The only thing that could brake this juggernaut's momentum — and it’s by no means unlikely — is some manner of "Brokeback" fatigue; e.g., people hearing for so long how "great" the movie is and how it can't possibly match the hype and/or heightened expectations after so many months, blah blah blah. Right now, this minute, none of the other nominees has “Brokeback’s” heart-as-big-as-all-outdoors. And, as we've seen repeatedly over the decades, "heart" trumps every other consideration, especially in this category.

X - Ang Lee, "Brokeback Mountain"
Bennett Miller, "Capote"
Paul Haggis, "Crash"
George Clooney, "Good Night, and Good Luck"
Steven Spielberg, "Munich"

See above. Besides, they've been trying to give one of these to Ang Lee for years. If nothing else, this'll satisfy all those folks who wanted him to get it for "Crouching Possum, Hidden Mastiff" or whatever that thing was called.

X - Philip Seymour Hoffman, "Capote"
Terrence Howard, "Hustle & Flow"
Heath Ledger, "Brokeback Mountain"
Joaquin Phoenix, "Walk the Line"
David Strathairn, "Good Night, and Good Luck"

Earlier in the day, I thought the aforementioned juggernaut was powerful enough to carry everything and everybody connected with it to the winners' circle. But has anyone really seen Heath Ledger out there campaigning for this thing? Possibly I've missed him, but I wonder. (Too many goddamn movies to review keep me in the dark, so to speak.) Philip Seymour Hoffman, meanwhile, is well-liked and highly admired among his peers, who’ve already given him a SAG Award. Pencil him in.

Judi Dench, "Mrs. Henderson Presents"
Felicity Huffman, "Transamerica"
Keira Knightley, "Pride & Prejudice"
Charlize Theron, "North Country"
X - Reese Witherspoon, "Walk the Line"

I like Felicity Huffman and her hubby very much and I'm quite sure that, between them, there's an Oscar coming their way sometime in the coming years. But Huffman’s "Transamerica" turn is one of those situations where you’re more impressed with the performance's assembly process than with the performance itself. On the other hand, there's the all-powerful Reese-ster! A natural reaching the first of what will likely be many peaks. She cannot — and will not — be stopped.

George Clooney, "Syriana"
Matt Dillon, "Crash"
X - Paul Giamatti, "Cinderella Man"
Jake Gyllenhaal, "Brokeback Mountain"
William Hurt, "A History of Violence"

I'm going strictly by SAG on this right now, though I think this is the one category where things can easily change in the remaining couple weeks of balloting.

Amy Adams, "Junebug"
Catherine Keener, "Capote"
Frances McDormand, "North Country"
X - Rachel Weisz, "The Constant Gardener"
Michelle Williams, "Brokeback Mountain"

Wide, wide open. But then, this category usually is. Once again, I’m going along with SAG for now. But Adams has been making herself more visible (as she should) and you know how much they love giving ingenues and newcomers this trophy.

X - Paul Haggis and Bobby Moresco, "Crash"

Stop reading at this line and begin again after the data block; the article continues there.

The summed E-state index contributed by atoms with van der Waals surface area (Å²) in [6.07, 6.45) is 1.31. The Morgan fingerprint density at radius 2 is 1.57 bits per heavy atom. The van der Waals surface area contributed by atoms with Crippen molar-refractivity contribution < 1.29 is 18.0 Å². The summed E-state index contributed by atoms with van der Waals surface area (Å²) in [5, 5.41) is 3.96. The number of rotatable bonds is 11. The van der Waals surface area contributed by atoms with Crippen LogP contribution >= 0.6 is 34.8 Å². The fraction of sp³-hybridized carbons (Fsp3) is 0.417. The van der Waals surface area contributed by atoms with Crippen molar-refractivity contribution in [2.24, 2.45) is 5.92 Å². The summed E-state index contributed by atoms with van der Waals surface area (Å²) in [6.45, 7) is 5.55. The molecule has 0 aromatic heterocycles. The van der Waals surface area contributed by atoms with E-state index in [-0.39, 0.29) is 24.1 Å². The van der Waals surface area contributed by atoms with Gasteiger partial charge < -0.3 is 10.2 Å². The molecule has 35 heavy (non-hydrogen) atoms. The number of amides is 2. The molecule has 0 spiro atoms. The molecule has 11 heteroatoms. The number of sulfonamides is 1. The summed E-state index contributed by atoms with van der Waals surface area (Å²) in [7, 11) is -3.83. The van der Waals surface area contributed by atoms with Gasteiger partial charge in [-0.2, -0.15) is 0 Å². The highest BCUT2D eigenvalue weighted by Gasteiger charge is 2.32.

George Clooney and Grant Heslov, "Good Night, and Good Luck"
Woody Allen, "Match Point"
Noah Baumbach, "The Squid and the Whale"
Steven Gaghan, "Syriana"

No way is this movie coming away empty-handed. Not after one of the most remarkable, attention-getting campaigns in recent memory.

X - Larry McMurtry and Diana Ossana, "Brokeback Mountain"
Dan Futterman, "Capote"
Jeffrey Caine, "The Constant Gardener"
Josh Olson, "A History of Violence"
Tony Kushner and Eric Roth, "Munich"

Book it in bronze, baby, though there are some who really go for Futterman’s fine work here.

"Don't Tell" (Italy)
"Joyeux Noël" (France)
"Paradise Now" (Palestine)
"Sophie Scholl - The Final Days" (Germany)
X - "Tsotsi" (South Africa)

My lone "oh-what-the-hell" pick of this round. I’ve nothing to go on except the swoons it generated towards the end of last fall’s Toronto Film Festival.

"Howl's Moving Castle," Hayao Miyazaki
"Tim Burton's Corpse Bride," Tim Burton and Mike Johnson
X - "Wallace & Gromit: Curse of the Were-Rabbit," Nick Park and Steve Box

It's not their best, but after the W&G boys' consistent wins in the animated shorts competition, it'd be hard to imagine them losing their first time up for features.

X - "Brokeback Mountain," Gustavo Santaolalla
"The Constant Gardener," Alberto Iglesias
"Memoirs of a Geisha," John Williams
"Munich," John Williams
"Pride & Prejudice," Dario Marianelli

Even though John Williams could very well hear his name announced. Yet again.

"In the Deep" from "Crash," Music by Kathleen "Bird" York and Michael Becker; Lyrics by Kathleen "Bird" York
"It's Hard Out Here for a Pimp" from "Hustle & Flow," Music and Lyrics by Jordan Houston, Cedric Coleman and Paul Beauregard
X - "Travelin' Thru" from "Transamerica," Music and Lyric by Dolly Parton

The "Hustle & Flow" theme was catchier than a hundred butterfly nets. Still, the songwriters who vote in this category sometimes react badly to things that are too hip-hop. I'd have to listen again to Dolly's tune to see if it’s just catchy enough to steal the statue.